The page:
It is all the easier for me to say that, because even back on September 9, Mr. Chancellor, when you first mentioned new elections, I was the only one here who expressed a different opinion. In our conversation, we were both fully aware that the Basic Law allows for a number of different options. But I will repeat what I told you. I am profoundly convinced – and this is my own personal opinion – that the Basic Law first and foremost calls upon the parliament to act, and only when it can no longer act are new elections envisioned as a last resort.
This understanding of the constitution might stand in contrast to the general sentiment – more so today than in the early 1970s. I don’t deny that. And to make this visible and clear in sharp debates will be part of a common task. I will immediately add, to avoid any misunderstanding: The coalition made an agreement. I have learned to respect majorities. I expect my friends to respect majorities. I also respect majorities when they are laid down for the future in a coalition agreement. I would request, then, that my basic stance, which I still hold, not be regarded as an attempt to slip out of an agreement. But I see it as an obligation to express basic views at this moment with the same clarity that I had a few days ago, because that also belongs to the credibility that has repeatedly been emphasized.
Ladies and gentlemen, this obligation to take action does not contradict the stance that has already been expressed in this house. Mr. Chancellor, as chairman of the SPD party caucus you had responded to the speech I gave at the time of the government declaration of the Grand Coalition with these exact words: “It was the parliament that created the new government of its own accord – evidence of the ability of the German Bundestag to function.” I agree with you entirely. Today, the circumstances are not the same, but they are similar. And Helmut Schmidt continued back then to say that a government must be formed according to the options of a functioning majority. This should happen.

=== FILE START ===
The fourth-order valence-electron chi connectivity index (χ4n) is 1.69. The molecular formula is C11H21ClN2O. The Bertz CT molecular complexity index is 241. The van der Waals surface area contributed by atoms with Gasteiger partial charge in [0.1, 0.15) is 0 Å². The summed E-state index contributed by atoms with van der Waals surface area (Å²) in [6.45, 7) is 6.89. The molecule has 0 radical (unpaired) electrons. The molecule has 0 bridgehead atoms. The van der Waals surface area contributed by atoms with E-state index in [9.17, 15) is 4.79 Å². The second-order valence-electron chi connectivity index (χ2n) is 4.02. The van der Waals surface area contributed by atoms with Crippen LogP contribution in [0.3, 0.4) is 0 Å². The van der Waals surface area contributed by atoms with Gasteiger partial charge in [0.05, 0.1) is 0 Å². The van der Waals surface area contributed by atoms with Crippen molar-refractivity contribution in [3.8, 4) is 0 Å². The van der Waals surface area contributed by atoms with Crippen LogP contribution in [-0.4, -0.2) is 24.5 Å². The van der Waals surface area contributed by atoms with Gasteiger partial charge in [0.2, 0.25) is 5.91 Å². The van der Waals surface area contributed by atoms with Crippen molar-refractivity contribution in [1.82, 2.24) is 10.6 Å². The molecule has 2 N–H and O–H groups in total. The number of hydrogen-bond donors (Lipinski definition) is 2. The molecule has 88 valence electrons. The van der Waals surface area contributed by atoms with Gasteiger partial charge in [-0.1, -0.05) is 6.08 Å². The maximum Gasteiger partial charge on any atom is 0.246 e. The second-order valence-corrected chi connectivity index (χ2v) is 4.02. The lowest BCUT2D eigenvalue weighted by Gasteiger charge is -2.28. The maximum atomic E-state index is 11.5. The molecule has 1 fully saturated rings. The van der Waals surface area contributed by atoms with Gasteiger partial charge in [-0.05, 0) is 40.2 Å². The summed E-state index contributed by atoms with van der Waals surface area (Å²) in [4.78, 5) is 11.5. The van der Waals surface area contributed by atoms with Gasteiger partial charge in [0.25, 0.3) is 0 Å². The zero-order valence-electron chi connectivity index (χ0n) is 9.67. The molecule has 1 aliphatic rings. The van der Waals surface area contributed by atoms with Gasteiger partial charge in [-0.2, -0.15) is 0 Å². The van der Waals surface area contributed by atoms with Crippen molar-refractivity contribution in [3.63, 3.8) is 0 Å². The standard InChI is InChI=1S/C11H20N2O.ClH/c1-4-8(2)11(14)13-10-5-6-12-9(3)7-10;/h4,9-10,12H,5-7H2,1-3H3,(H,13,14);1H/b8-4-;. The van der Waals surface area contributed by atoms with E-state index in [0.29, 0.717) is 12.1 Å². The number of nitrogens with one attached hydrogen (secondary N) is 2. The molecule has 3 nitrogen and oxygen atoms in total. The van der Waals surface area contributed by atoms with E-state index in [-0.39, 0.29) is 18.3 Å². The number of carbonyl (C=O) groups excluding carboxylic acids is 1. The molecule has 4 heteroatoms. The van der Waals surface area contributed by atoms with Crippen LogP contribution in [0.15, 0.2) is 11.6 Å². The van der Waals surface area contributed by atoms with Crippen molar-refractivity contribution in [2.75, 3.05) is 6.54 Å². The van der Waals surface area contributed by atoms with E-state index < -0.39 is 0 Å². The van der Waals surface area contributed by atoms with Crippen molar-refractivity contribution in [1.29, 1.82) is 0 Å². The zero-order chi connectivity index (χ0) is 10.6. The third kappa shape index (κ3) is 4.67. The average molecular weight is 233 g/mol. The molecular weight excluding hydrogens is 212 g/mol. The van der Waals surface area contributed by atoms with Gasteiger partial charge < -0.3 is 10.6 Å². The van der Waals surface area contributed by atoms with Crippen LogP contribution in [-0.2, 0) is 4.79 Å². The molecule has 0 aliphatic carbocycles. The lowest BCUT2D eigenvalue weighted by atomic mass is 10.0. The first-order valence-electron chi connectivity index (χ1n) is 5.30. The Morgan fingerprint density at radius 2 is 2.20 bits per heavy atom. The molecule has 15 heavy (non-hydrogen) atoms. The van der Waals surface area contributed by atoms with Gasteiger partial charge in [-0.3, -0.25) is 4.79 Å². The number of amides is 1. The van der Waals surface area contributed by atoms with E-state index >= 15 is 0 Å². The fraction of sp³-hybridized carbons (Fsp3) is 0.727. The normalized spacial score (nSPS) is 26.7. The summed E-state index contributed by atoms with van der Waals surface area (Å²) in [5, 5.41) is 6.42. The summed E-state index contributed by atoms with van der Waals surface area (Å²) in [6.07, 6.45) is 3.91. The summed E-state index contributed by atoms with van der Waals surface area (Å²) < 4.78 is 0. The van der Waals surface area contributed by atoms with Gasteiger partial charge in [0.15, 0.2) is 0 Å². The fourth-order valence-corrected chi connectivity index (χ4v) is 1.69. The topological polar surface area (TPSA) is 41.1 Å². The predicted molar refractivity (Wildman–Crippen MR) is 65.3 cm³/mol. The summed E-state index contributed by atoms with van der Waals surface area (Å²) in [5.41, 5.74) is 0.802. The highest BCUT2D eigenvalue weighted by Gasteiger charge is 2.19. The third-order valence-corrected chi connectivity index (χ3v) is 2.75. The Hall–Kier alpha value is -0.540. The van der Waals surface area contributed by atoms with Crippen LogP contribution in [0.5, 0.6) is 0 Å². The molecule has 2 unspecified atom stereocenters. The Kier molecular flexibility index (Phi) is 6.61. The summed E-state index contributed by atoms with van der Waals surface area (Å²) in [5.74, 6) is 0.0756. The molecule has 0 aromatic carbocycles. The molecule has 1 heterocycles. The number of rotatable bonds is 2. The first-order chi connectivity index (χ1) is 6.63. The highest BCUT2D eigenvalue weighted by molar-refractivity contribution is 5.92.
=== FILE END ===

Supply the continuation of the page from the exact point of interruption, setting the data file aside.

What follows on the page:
Or when someone – in agreement with then Chancellor Kiesinger – cited that the new government, literally, emerged not from a brilliant election victory, but from a crisis that our people followed with profound concern. Look, ladies and gentlemen, if we speak of credibility, then I also ask you not to doubt the credibility of that past statement when it applies just as well to a different situation.
I would like to repeat that interests in such situations can change. I do not reproach anyone if, based on his own interests, he makes different decisions. But when I get the feeling that suddenly someone’s own interests are veiled by his accusing the other side that its interests or its willingness to make a decision is contrary to law and customs, then I have to say that law and customs as laid down in the Basic Law absolutely legitimize the planned route. And anyone who doubts that should have the courage to say that on this point he thinks the Basic Law is wrong or should be changed.